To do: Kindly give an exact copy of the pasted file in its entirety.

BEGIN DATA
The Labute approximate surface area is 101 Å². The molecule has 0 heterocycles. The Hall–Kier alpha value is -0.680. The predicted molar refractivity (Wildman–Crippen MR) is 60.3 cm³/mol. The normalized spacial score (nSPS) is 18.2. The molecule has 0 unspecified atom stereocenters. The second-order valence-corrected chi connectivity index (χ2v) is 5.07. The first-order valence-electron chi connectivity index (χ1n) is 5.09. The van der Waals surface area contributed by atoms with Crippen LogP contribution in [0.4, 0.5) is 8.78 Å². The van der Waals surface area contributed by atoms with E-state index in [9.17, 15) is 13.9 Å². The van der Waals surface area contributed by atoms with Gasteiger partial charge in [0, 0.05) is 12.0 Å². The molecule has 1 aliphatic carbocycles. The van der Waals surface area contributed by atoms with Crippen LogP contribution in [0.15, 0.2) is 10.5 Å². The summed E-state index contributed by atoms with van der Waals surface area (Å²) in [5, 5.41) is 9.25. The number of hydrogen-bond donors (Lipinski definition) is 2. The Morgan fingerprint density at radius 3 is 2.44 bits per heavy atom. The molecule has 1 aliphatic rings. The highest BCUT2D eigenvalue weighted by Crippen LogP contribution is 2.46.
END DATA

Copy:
The Labute approximate surface area is 101 Å². The molecule has 0 heterocycles. The Hall–Kier alpha value is -0.680. The predicted molar refractivity (Wildman–Crippen MR) is 60.3 cm³/mol. The normalized spacial score (nSPS) is 18.2. The molecule has 0 unspecified atom stereocenters. The second-order valence-corrected chi connectivity index (χ2v) is 5.07. The first-order valence-electron chi connectivity index (χ1n) is 5.09. The van der Waals surface area contributed by atoms with Crippen LogP contribution in [0.4, 0.5) is 8.78 Å². The van der Waals surface area contributed by atoms with E-state index in [9.17, 15) is 13.9 Å². The van der Waals surface area contributed by atoms with Gasteiger partial charge in [0, 0.05) is 12.0 Å². The molecule has 1 aliphatic carbocycles. The van der Waals surface area contributed by atoms with Crippen LogP contribution in [0.15, 0.2) is 10.5 Å². The summed E-state index contributed by atoms with van der Waals surface area (Å²) in [5, 5.41) is 9.25. The number of hydrogen-bond donors (Lipinski definition) is 2. The Morgan fingerprint density at radius 3 is 2.44 bits per heavy atom. The molecule has 1 aliphatic rings. The highest BCUT2D eigenvalue weighted by Crippen LogP contribution is 2.46.